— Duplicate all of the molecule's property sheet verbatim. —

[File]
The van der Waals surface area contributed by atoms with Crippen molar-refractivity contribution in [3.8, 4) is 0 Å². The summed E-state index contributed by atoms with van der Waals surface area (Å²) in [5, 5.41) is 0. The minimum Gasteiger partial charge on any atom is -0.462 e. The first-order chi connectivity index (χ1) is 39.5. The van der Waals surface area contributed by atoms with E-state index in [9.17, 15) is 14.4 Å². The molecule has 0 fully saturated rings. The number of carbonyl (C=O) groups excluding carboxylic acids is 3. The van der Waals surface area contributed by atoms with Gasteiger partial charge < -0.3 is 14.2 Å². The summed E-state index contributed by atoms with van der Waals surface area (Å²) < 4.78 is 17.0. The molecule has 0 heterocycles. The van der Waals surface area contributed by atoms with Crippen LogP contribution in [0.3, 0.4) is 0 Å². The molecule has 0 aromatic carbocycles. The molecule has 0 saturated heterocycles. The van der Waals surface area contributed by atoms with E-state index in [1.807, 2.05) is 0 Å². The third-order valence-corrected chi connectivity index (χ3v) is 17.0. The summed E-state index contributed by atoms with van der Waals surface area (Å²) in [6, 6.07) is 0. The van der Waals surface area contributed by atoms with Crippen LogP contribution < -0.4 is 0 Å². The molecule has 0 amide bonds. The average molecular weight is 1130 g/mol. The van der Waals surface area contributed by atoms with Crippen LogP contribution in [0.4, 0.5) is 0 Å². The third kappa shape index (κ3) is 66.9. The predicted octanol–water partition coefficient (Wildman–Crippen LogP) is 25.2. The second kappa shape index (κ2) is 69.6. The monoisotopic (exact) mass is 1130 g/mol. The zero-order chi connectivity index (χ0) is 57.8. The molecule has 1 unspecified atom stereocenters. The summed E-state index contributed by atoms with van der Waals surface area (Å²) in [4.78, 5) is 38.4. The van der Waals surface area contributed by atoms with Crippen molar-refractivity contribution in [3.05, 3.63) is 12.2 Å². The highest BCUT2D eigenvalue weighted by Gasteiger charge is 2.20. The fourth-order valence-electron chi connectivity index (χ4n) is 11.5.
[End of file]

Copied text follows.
The van der Waals surface area contributed by atoms with Crippen molar-refractivity contribution in [3.8, 4) is 0 Å². The summed E-state index contributed by atoms with van der Waals surface area (Å²) in [5, 5.41) is 0. The minimum Gasteiger partial charge on any atom is -0.462 e. The first-order chi connectivity index (χ1) is 39.5. The van der Waals surface area contributed by atoms with E-state index in [9.17, 15) is 14.4 Å². The molecule has 0 fully saturated rings. The number of carbonyl (C=O) groups excluding carboxylic acids is 3. The van der Waals surface area contributed by atoms with Gasteiger partial charge < -0.3 is 14.2 Å². The summed E-state index contributed by atoms with van der Waals surface area (Å²) < 4.78 is 17.0. The molecule has 0 heterocycles. The van der Waals surface area contributed by atoms with Crippen LogP contribution in [0.3, 0.4) is 0 Å². The molecule has 0 aromatic carbocycles. The molecule has 0 saturated heterocycles. The van der Waals surface area contributed by atoms with E-state index in [1.807, 2.05) is 0 Å². The third-order valence-corrected chi connectivity index (χ3v) is 17.0. The summed E-state index contributed by atoms with van der Waals surface area (Å²) in [6, 6.07) is 0. The van der Waals surface area contributed by atoms with Crippen LogP contribution < -0.4 is 0 Å². The molecule has 0 amide bonds. The average molecular weight is 1130 g/mol. The van der Waals surface area contributed by atoms with Crippen LogP contribution in [0.4, 0.5) is 0 Å². The third kappa shape index (κ3) is 66.9. The predicted octanol–water partition coefficient (Wildman–Crippen LogP) is 25.2. The second kappa shape index (κ2) is 69.6. The monoisotopic (exact) mass is 1130 g/mol. The zero-order chi connectivity index (χ0) is 57.8. The molecule has 1 unspecified atom stereocenters. The summed E-state index contributed by atoms with van der Waals surface area (Å²) in [4.78, 5) is 38.4. The van der Waals surface area contributed by atoms with Crippen molar-refractivity contribution in [3.05, 3.63) is 12.2 Å². The highest BCUT2D eigenvalue weighted by Gasteiger charge is 2.20. The fourth-order valence-electron chi connectivity index (χ4n) is 11.5.